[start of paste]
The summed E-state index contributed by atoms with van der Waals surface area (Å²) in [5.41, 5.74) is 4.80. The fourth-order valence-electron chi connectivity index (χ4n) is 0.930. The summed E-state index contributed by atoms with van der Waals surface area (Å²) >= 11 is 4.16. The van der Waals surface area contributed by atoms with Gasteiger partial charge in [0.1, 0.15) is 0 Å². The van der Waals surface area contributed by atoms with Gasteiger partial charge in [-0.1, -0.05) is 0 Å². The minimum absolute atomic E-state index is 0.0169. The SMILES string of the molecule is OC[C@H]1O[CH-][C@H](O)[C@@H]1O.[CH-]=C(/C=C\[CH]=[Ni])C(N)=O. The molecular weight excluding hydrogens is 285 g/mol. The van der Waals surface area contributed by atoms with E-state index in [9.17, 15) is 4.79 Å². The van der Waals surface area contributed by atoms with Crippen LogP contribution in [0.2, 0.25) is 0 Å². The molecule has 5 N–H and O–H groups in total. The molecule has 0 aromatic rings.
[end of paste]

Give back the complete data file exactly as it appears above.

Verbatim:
The summed E-state index contributed by atoms with van der Waals surface area (Å²) in [5.41, 5.74) is 4.80. The fourth-order valence-electron chi connectivity index (χ4n) is 0.930. The summed E-state index contributed by atoms with van der Waals surface area (Å²) >= 11 is 4.16. The van der Waals surface area contributed by atoms with Gasteiger partial charge in [0.1, 0.15) is 0 Å². The van der Waals surface area contributed by atoms with Gasteiger partial charge in [-0.1, -0.05) is 0 Å². The minimum absolute atomic E-state index is 0.0169. The SMILES string of the molecule is OC[C@H]1O[CH-][C@H](O)[C@@H]1O.[CH-]=C(/C=C\[CH]=[Ni])C(N)=O. The molecular weight excluding hydrogens is 285 g/mol. The van der Waals surface area contributed by atoms with E-state index in [9.17, 15) is 4.79 Å². The van der Waals surface area contributed by atoms with Crippen LogP contribution in [0.2, 0.25) is 0 Å². The molecule has 5 N–H and O–H groups in total. The molecule has 0 aromatic rings.